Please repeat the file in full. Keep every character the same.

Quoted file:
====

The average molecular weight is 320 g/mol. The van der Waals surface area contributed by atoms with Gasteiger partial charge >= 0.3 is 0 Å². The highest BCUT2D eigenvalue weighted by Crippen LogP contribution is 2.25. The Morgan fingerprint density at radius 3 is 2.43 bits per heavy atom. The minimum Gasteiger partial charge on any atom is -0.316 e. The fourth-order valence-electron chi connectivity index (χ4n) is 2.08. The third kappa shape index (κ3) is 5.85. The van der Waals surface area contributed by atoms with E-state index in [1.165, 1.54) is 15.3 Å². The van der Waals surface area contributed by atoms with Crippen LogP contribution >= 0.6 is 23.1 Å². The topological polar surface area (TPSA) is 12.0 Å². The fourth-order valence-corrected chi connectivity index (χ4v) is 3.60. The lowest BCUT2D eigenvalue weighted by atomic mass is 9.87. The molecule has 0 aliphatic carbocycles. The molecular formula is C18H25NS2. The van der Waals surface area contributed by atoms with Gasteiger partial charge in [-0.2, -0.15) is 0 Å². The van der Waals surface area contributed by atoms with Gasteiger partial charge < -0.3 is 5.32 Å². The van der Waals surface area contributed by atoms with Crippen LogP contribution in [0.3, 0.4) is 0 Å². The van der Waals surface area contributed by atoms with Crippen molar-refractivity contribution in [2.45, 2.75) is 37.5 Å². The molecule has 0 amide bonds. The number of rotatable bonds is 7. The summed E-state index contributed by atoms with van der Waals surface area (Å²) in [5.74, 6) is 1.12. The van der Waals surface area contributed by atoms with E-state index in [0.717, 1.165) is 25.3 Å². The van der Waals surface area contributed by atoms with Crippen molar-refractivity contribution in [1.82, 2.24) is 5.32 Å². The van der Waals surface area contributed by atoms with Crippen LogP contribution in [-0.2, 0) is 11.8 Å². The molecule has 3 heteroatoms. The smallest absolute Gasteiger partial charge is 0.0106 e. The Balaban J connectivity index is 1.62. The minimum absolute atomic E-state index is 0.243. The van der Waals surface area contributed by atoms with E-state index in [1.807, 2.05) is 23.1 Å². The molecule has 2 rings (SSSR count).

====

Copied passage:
The average molecular weight is 320 g/mol. The van der Waals surface area contributed by atoms with Gasteiger partial charge >= 0.3 is 0 Å². The highest BCUT2D eigenvalue weighted by Crippen LogP contribution is 2.25. The Morgan fingerprint density at radius 3 is 2.43 bits per heavy atom. The minimum Gasteiger partial charge on any atom is -0.316 e. The fourth-order valence-electron chi connectivity index (χ4n) is 2.08. The third kappa shape index (κ3) is 5.85. The van der Waals surface area contributed by atoms with E-state index in [1.165, 1.54) is 15.3 Å². The van der Waals surface area contributed by atoms with Crippen LogP contribution >= 0.6 is 23.1 Å². The topological polar surface area (TPSA) is 12.0 Å². The fourth-order valence-corrected chi connectivity index (χ4v) is 3.60. The lowest BCUT2D eigenvalue weighted by atomic mass is 9.87. The molecule has 0 aliphatic carbocycles. The molecular formula is C18H25NS2. The van der Waals surface area contributed by atoms with Gasteiger partial charge in [-0.2, -0.15) is 0 Å². The van der Waals surface area contributed by atoms with Gasteiger partial charge < -0.3 is 5.32 Å². The van der Waals surface area contributed by atoms with Crippen LogP contribution in [0.3, 0.4) is 0 Å². The van der Waals surface area contributed by atoms with Crippen molar-refractivity contribution in [2.45, 2.75) is 37.5 Å². The molecule has 0 amide bonds. The number of rotatable bonds is 7. The summed E-state index contributed by atoms with van der Waals surface area (Å²) in [5.74, 6) is 1.12. The van der Waals surface area contributed by atoms with E-state index in [0.717, 1.165) is 25.3 Å². The van der Waals surface area contributed by atoms with Crippen molar-refractivity contribution in [1.82, 2.24) is 5.32 Å². The van der Waals surface area contributed by atoms with Crippen LogP contribution in [-0.2, 0) is 11.8 Å². The molecule has 3 heteroatoms. The smallest absolute Gasteiger partial charge is 0.0106 e. The Balaban J connectivity index is 1.62. The minimum absolute atomic E-state index is 0.243. The van der Waals surface area contributed by atoms with E-state index in [1.807, 2.05) is 23.1 Å². The molecule has 2 rings (SSSR count).